Inverness Miners' Museum
Inverness, Nova Scotia

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The Broken Ground: A History of a Cape Breton Coal Mining Community

 

 

When J. Fred Hussey realized the operations were closing he regretfully approached the people of Inverness. Their reaction was a Highland send-off given by an enthusiastic gathering of over 300 people. Accompanied by the sound of ten bagpipes, Fred and his wife were accompanied to Mabou, thirteen miles away. The settlement was gaily decorated with flags and the arrival for the party was the signal for the firing of a salute. A huge banquet was attended at the Cameron House and the Jubilee Hotel, after which music and dancing was enjoyed. Before his departure Mr. Fred Hussey was presented the following address by J.L. MacDougall, Solicitor of the Company, on behalf of the people of the Broad Cove Regions:

"To J. Fred Hussey Treasurer of the Broad Cove Company Limited. Respected and Dear Sir:- Having learned that you are about to leave us for a while in order to visit your native home in Danvers, Mass, we desire to convey to you our deep appreciation of what you have done for us and for your country while you were among us. Your noble enterprise at Broad Cove has been pushed on from its inception with energy, honour and success by yourself and your worthy father and we earnestly hope that the happy progress already made is but a faint indication of the crowning results yet to follow. In the course of three short years your zeal, your capital and your courage have changed Broad Cove from a lifeless locality into a hive if industry. Whilst you were always intensely interested in pressing on the great work committed to your management, you were at the same time ever careful to see that the men who worked for you were properly treated and properly paid. This fact created and has always sustained the most agreeable relations between the employers and the employed at Broad Cove. We trust your connection with the Broad Cove Company may continue for we know that such connection will ensure success to the work and satisfaction of the workers.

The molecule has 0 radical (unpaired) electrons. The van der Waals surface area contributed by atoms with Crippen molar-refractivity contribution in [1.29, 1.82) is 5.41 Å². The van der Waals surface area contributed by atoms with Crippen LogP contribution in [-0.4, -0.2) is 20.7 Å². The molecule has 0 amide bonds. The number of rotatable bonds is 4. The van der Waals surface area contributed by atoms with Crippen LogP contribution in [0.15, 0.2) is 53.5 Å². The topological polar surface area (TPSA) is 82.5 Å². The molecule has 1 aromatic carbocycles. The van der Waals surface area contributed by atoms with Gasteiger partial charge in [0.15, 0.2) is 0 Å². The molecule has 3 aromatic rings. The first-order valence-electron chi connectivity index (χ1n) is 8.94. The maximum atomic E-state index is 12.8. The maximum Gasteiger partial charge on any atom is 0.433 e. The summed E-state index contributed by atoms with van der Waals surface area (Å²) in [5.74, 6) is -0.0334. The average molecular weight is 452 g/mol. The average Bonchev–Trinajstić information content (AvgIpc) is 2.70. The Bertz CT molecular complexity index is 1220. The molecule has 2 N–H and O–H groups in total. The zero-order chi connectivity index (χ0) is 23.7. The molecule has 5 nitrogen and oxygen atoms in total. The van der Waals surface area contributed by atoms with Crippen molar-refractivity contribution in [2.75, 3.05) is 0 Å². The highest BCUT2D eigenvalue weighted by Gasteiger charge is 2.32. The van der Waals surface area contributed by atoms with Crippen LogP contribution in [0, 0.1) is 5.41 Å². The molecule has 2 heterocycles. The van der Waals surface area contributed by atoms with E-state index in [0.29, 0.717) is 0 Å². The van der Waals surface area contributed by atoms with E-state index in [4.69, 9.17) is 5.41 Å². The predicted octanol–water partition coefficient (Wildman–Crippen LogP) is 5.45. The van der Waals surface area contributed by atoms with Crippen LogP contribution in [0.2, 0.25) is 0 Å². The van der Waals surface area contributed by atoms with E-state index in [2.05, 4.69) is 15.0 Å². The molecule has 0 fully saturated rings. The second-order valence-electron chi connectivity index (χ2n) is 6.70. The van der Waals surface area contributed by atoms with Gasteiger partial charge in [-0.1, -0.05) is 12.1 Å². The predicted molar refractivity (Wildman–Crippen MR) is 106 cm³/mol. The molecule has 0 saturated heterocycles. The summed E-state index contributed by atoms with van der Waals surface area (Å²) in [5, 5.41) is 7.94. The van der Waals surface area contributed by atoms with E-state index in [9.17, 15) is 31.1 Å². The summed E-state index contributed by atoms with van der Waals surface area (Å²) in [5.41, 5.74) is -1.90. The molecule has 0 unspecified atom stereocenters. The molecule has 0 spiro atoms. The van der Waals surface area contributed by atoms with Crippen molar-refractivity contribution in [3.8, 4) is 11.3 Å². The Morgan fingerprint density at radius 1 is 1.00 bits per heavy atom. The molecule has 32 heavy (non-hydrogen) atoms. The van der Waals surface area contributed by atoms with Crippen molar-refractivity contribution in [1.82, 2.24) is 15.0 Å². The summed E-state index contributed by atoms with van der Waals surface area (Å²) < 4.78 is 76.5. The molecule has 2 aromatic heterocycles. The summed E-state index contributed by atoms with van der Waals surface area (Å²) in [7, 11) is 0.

We desire you also to convey your wife our heartfelt thanks for the kindly interest and sympathy she evinced in our welfare during the last summer and spring. You have both earned the respect and gratitude of the people of Broad Cove, who will never cease to pray for your future health and happiness . "

Mr. Fred Husey replied with his feeling and brevity. Three hearty cheers were then given to Mr. and Mrs. Hussey, and as a fitting finale to a day of gladness, three lusty cheers and a tiger (additional cheer) were given for William Penn Hussey, the father, and founder of the Broad Cove Coal Company.

When the Hussey's evacuated their mining operation at Inverness they retired to a mansion style home called Riverbank in Danvers, Massachusetts, William Penn was a

celebrity in Danvers and the source of much conversation regarding his exploits. On the occasion of Danvers' 150th anniversary (June 15, 1902) he rode a splendid horse at the head of a parade that took six hours to pass at a given point. The significance of this event is that every band in the parade was financed by W.P. Hussey.

On Tuesday evening, April 26,1910 at the age of 63, William Penn Hussey died after a lengthy illness. Before he died he made known his wish that his body be mummified and. placed in a glass case and displayed in a standing position on the lawn at Riverbank. However, this grotesque request was not to be and Hussey was buried in a little park close to his home. The grave is now marked by a huge monument represented by a large horse and a figure of a proud man sitting on its back. The financier and capitalist, the man of mystery, the man responsible for the Big Mine era at Inverness became a memory to another era.

The Hussey years were significant and progressive. There were high and low plateaus, times of straggling and hoping, and days of planning and dreaming.. The peopk had waved, goodbye to the Hussey's and now anxiously awaited the new owners with a feeling of optimism and challenge.

 

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